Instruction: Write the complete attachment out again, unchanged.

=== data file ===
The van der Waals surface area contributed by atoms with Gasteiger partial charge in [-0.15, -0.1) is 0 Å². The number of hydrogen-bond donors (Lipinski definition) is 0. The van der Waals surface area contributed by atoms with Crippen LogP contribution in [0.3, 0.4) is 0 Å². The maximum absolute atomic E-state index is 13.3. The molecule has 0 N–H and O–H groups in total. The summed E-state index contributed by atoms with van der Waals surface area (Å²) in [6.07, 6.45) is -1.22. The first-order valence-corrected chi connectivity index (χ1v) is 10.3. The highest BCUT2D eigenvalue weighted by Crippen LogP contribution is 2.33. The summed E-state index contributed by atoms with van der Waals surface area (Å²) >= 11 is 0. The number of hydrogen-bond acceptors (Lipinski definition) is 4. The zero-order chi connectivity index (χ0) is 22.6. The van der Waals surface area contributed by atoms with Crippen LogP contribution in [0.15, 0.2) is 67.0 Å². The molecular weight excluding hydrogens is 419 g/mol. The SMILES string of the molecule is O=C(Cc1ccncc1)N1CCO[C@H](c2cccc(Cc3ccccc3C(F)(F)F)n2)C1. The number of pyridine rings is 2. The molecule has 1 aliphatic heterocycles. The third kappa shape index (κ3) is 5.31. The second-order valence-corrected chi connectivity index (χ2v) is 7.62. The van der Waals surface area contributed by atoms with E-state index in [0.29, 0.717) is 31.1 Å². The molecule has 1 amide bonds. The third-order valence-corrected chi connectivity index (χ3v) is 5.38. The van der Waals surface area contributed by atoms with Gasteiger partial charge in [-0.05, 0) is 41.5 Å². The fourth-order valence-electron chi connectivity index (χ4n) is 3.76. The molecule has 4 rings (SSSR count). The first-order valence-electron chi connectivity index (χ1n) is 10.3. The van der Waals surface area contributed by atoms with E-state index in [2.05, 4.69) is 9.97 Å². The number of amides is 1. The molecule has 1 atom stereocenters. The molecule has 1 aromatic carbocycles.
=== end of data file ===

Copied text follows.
The van der Waals surface area contributed by atoms with Gasteiger partial charge in [-0.15, -0.1) is 0 Å². The number of hydrogen-bond donors (Lipinski definition) is 0. The van der Waals surface area contributed by atoms with Crippen LogP contribution in [0.3, 0.4) is 0 Å². The maximum absolute atomic E-state index is 13.3. The molecule has 0 N–H and O–H groups in total. The summed E-state index contributed by atoms with van der Waals surface area (Å²) in [6.07, 6.45) is -1.22. The first-order valence-corrected chi connectivity index (χ1v) is 10.3. The highest BCUT2D eigenvalue weighted by Crippen LogP contribution is 2.33. The summed E-state index contributed by atoms with van der Waals surface area (Å²) >= 11 is 0. The number of hydrogen-bond acceptors (Lipinski definition) is 4. The zero-order chi connectivity index (χ0) is 22.6. The van der Waals surface area contributed by atoms with Crippen LogP contribution in [0.15, 0.2) is 67.0 Å². The molecular weight excluding hydrogens is 419 g/mol. The SMILES string of the molecule is O=C(Cc1ccncc1)N1CCO[C@H](c2cccc(Cc3ccccc3C(F)(F)F)n2)C1. The number of pyridine rings is 2. The molecule has 1 aliphatic heterocycles. The third kappa shape index (κ3) is 5.31. The second-order valence-corrected chi connectivity index (χ2v) is 7.62. The van der Waals surface area contributed by atoms with E-state index in [0.29, 0.717) is 31.1 Å². The molecule has 1 amide bonds. The third-order valence-corrected chi connectivity index (χ3v) is 5.38. The van der Waals surface area contributed by atoms with Gasteiger partial charge in [-0.05, 0) is 41.5 Å². The fourth-order valence-electron chi connectivity index (χ4n) is 3.76. The molecule has 4 rings (SSSR count). The first-order valence-electron chi connectivity index (χ1n) is 10.3. The van der Waals surface area contributed by atoms with E-state index in [2.05, 4.69) is 9.97 Å². The number of amides is 1. The molecule has 1 atom stereocenters. The molecule has 1 aromatic carbocycles.